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SIVA'S IN THE HOUSE: IZHAR PATKIN'S DANCE-FLOOR DEITY

The road of excess leads to the palace of wisdom.

William Blake, The Marriage of Heaven and Hell, 1790–93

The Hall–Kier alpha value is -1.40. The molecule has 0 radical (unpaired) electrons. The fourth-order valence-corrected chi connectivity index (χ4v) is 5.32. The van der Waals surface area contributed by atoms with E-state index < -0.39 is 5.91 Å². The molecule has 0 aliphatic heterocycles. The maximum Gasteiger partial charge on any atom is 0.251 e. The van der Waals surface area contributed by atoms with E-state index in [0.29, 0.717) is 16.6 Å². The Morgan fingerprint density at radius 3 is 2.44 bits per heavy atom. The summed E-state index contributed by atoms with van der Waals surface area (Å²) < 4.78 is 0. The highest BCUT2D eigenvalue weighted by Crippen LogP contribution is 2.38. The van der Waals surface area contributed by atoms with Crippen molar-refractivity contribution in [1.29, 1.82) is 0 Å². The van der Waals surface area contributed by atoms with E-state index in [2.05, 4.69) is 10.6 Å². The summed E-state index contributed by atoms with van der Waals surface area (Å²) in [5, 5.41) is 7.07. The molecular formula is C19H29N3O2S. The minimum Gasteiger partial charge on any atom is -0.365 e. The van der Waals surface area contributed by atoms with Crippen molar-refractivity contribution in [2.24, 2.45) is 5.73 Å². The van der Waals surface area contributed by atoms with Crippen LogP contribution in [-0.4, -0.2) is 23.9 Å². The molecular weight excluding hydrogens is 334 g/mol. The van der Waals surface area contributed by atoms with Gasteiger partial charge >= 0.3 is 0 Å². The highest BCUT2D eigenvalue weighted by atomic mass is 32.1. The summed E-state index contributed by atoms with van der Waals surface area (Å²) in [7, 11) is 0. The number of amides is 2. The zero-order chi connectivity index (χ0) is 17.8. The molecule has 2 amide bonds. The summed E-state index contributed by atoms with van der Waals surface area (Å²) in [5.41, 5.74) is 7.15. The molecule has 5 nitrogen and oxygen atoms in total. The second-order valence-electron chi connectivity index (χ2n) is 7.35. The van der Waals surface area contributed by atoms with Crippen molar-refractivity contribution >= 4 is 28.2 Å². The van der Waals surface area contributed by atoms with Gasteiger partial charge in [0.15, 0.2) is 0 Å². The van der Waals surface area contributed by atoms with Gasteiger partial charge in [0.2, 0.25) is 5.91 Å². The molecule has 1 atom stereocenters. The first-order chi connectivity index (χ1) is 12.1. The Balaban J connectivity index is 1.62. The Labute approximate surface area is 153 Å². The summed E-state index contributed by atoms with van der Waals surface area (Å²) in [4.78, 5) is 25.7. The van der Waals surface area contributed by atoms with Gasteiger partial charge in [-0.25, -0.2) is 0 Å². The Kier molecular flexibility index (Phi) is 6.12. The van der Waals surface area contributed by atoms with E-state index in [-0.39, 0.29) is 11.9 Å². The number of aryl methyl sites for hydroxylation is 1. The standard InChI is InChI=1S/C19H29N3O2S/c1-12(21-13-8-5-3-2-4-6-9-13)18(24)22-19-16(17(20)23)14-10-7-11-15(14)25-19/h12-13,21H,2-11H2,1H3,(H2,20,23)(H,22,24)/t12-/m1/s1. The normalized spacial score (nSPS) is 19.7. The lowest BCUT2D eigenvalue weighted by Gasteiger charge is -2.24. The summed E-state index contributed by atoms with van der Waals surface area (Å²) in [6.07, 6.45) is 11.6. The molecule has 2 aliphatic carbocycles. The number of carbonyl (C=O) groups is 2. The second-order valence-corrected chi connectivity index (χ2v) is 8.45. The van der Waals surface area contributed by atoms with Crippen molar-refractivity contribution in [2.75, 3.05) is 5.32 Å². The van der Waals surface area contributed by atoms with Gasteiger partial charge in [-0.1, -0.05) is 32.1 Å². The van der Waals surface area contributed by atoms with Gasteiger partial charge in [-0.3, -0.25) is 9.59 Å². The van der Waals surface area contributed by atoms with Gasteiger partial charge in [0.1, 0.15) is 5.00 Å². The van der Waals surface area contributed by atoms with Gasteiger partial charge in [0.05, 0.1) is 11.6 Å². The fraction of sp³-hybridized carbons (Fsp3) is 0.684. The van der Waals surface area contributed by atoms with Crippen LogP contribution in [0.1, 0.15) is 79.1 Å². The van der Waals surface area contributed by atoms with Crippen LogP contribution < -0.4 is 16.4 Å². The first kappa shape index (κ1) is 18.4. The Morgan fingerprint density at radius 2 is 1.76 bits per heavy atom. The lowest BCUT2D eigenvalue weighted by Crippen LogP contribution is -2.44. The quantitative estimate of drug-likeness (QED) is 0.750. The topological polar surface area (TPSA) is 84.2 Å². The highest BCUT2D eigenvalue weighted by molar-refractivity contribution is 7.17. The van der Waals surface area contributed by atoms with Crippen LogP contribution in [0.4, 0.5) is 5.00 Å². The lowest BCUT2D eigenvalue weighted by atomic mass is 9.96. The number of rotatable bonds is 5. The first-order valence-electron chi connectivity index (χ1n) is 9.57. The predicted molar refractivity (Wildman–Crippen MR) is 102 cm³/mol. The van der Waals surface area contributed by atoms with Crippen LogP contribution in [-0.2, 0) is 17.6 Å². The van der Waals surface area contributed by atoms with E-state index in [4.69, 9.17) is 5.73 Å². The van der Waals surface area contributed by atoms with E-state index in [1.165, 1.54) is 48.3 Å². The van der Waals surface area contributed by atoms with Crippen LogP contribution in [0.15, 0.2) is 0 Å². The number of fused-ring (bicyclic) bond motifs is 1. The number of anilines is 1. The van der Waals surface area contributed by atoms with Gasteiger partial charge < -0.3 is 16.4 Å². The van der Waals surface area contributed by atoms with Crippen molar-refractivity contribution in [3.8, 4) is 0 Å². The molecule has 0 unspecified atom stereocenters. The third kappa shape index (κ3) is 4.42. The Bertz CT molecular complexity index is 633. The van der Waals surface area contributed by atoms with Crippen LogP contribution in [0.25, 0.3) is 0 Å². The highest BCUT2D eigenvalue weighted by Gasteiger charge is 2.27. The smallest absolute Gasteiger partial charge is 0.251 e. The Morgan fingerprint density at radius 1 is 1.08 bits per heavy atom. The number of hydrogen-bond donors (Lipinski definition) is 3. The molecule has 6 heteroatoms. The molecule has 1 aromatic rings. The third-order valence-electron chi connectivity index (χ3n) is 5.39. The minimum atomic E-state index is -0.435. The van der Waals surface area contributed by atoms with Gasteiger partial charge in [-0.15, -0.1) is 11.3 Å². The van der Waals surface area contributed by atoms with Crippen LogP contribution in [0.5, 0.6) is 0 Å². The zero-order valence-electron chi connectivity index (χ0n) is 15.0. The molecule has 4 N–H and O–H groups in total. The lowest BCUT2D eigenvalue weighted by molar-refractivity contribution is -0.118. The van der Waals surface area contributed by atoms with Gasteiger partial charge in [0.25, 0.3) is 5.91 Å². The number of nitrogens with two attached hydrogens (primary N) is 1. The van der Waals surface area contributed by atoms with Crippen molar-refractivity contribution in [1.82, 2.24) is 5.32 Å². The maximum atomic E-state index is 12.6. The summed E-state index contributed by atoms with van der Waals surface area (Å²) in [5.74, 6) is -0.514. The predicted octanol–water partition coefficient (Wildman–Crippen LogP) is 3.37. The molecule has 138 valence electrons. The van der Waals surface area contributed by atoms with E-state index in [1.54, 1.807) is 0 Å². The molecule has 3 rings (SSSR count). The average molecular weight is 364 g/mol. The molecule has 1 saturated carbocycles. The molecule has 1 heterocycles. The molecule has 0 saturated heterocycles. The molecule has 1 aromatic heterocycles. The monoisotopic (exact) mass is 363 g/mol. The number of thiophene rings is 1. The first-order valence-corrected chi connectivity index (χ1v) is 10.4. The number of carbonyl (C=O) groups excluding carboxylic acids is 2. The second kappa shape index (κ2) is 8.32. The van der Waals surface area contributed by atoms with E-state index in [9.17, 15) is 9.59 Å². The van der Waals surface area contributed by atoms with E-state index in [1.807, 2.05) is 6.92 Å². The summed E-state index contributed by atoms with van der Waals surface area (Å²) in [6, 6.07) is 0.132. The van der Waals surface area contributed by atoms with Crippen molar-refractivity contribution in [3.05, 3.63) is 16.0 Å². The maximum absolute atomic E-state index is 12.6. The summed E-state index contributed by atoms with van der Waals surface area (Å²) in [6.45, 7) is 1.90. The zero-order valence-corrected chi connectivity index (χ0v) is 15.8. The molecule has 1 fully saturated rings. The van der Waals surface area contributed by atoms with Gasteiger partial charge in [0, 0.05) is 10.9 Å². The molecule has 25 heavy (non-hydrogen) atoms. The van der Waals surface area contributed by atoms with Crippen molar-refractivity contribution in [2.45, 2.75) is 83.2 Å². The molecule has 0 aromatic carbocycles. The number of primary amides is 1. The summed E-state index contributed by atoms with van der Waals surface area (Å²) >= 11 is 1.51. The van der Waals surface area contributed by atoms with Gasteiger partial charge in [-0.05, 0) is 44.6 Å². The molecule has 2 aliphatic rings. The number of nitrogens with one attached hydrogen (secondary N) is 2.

WHERE EACH IS BOTH is Izhar Patkin’s Josephine Baker, and also his Carmen Miranda—and most of all his Siva, the Hindu divinity whose disconcerting and sublime contradictions and convergences suggest a reality beyond the norms and incompatible oppositions of experience. A god of magical multiplicity and ambiguity, Siva is Patkin’s muse, his dance partner on the elusive edge of transcendence and transgression. Patkin has always traveled freely through the nominal differentiations of race and place in the multicultural esthetic diaspora, distilling history and geography into radical hybrids in which opposites not only attract, they bond in ecstatic embraces that blur their differences while accentuating their individualities. In Siva he has located the ultimate manifestation of that mortal

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